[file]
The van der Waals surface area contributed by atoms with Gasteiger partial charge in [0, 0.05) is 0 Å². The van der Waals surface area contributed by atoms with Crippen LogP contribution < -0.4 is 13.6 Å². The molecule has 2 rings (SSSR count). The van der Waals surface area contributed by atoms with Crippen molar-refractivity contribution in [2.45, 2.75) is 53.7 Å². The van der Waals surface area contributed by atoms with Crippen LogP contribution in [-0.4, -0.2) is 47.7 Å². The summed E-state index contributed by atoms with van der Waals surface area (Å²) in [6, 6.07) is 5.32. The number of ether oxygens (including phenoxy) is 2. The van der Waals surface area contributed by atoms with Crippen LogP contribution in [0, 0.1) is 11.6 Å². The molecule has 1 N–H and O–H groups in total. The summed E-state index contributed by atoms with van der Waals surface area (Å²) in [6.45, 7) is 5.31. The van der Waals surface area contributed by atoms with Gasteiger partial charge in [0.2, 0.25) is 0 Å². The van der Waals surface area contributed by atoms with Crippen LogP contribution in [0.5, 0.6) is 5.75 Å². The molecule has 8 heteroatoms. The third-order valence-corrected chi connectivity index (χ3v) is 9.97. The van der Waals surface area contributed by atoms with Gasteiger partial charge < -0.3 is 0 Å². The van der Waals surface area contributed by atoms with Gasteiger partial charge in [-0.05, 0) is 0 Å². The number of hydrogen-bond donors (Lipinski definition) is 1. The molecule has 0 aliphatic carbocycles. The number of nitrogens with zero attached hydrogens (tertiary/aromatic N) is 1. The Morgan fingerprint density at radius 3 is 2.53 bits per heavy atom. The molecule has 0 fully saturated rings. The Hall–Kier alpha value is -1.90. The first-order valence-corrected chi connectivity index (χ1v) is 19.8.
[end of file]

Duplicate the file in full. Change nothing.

The van der Waals surface area contributed by atoms with Gasteiger partial charge in [0, 0.05) is 0 Å². The van der Waals surface area contributed by atoms with Crippen LogP contribution < -0.4 is 13.6 Å². The molecule has 2 rings (SSSR count). The van der Waals surface area contributed by atoms with Crippen molar-refractivity contribution in [2.45, 2.75) is 53.7 Å². The van der Waals surface area contributed by atoms with Crippen LogP contribution in [-0.4, -0.2) is 47.7 Å². The summed E-state index contributed by atoms with van der Waals surface area (Å²) in [6, 6.07) is 5.32. The number of ether oxygens (including phenoxy) is 2. The van der Waals surface area contributed by atoms with Crippen LogP contribution in [0, 0.1) is 11.6 Å². The molecule has 1 N–H and O–H groups in total. The summed E-state index contributed by atoms with van der Waals surface area (Å²) in [6.45, 7) is 5.31. The van der Waals surface area contributed by atoms with Gasteiger partial charge in [0.2, 0.25) is 0 Å². The van der Waals surface area contributed by atoms with Crippen LogP contribution in [0.5, 0.6) is 5.75 Å². The molecule has 8 heteroatoms. The third-order valence-corrected chi connectivity index (χ3v) is 9.97. The van der Waals surface area contributed by atoms with Gasteiger partial charge < -0.3 is 0 Å². The van der Waals surface area contributed by atoms with Gasteiger partial charge in [-0.05, 0) is 0 Å². The number of hydrogen-bond donors (Lipinski definition) is 1. The molecule has 0 aliphatic carbocycles. The number of nitrogens with zero attached hydrogens (tertiary/aromatic N) is 1. The Morgan fingerprint density at radius 3 is 2.53 bits per heavy atom. The molecule has 0 fully saturated rings. The Hall–Kier alpha value is -1.90. The first-order valence-corrected chi connectivity index (χ1v) is 19.8.